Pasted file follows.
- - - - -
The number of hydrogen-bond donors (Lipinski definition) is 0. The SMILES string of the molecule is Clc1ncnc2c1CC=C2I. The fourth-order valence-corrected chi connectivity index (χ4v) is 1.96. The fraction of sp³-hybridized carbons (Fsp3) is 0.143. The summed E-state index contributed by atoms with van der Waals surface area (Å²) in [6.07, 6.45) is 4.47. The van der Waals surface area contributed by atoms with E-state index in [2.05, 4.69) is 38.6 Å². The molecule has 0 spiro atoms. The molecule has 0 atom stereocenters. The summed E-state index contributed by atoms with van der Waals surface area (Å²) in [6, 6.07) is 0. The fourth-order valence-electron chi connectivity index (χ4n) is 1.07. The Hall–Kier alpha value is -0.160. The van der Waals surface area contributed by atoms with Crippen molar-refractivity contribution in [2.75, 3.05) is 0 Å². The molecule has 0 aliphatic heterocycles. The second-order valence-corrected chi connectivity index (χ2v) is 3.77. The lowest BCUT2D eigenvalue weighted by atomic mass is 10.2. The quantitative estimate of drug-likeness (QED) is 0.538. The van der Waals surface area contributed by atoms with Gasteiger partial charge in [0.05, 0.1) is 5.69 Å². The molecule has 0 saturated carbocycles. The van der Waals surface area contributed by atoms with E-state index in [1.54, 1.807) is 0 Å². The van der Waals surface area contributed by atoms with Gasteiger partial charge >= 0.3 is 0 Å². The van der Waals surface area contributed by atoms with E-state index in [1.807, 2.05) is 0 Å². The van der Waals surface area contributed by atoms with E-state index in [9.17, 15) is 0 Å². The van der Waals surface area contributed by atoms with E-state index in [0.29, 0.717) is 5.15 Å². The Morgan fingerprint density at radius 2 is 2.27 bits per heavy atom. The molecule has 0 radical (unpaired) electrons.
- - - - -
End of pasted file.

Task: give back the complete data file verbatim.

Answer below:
The number of hydrogen-bond donors (Lipinski definition) is 0. The SMILES string of the molecule is Clc1ncnc2c1CC=C2I. The fourth-order valence-corrected chi connectivity index (χ4v) is 1.96. The fraction of sp³-hybridized carbons (Fsp3) is 0.143. The summed E-state index contributed by atoms with van der Waals surface area (Å²) in [6.07, 6.45) is 4.47. The van der Waals surface area contributed by atoms with E-state index in [2.05, 4.69) is 38.6 Å². The molecule has 0 spiro atoms. The molecule has 0 atom stereocenters. The summed E-state index contributed by atoms with van der Waals surface area (Å²) in [6, 6.07) is 0. The fourth-order valence-electron chi connectivity index (χ4n) is 1.07. The Hall–Kier alpha value is -0.160. The van der Waals surface area contributed by atoms with Crippen molar-refractivity contribution in [2.75, 3.05) is 0 Å². The molecule has 0 aliphatic heterocycles. The second-order valence-corrected chi connectivity index (χ2v) is 3.77. The lowest BCUT2D eigenvalue weighted by atomic mass is 10.2. The quantitative estimate of drug-likeness (QED) is 0.538. The van der Waals surface area contributed by atoms with Gasteiger partial charge in [0.05, 0.1) is 5.69 Å². The molecule has 0 saturated carbocycles. The van der Waals surface area contributed by atoms with E-state index in [1.54, 1.807) is 0 Å². The van der Waals surface area contributed by atoms with Gasteiger partial charge >= 0.3 is 0 Å². The van der Waals surface area contributed by atoms with E-state index in [1.807, 2.05) is 0 Å². The van der Waals surface area contributed by atoms with E-state index in [9.17, 15) is 0 Å². The van der Waals surface area contributed by atoms with E-state index in [0.29, 0.717) is 5.15 Å². The Morgan fingerprint density at radius 2 is 2.27 bits per heavy atom. The molecule has 0 radical (unpaired) electrons.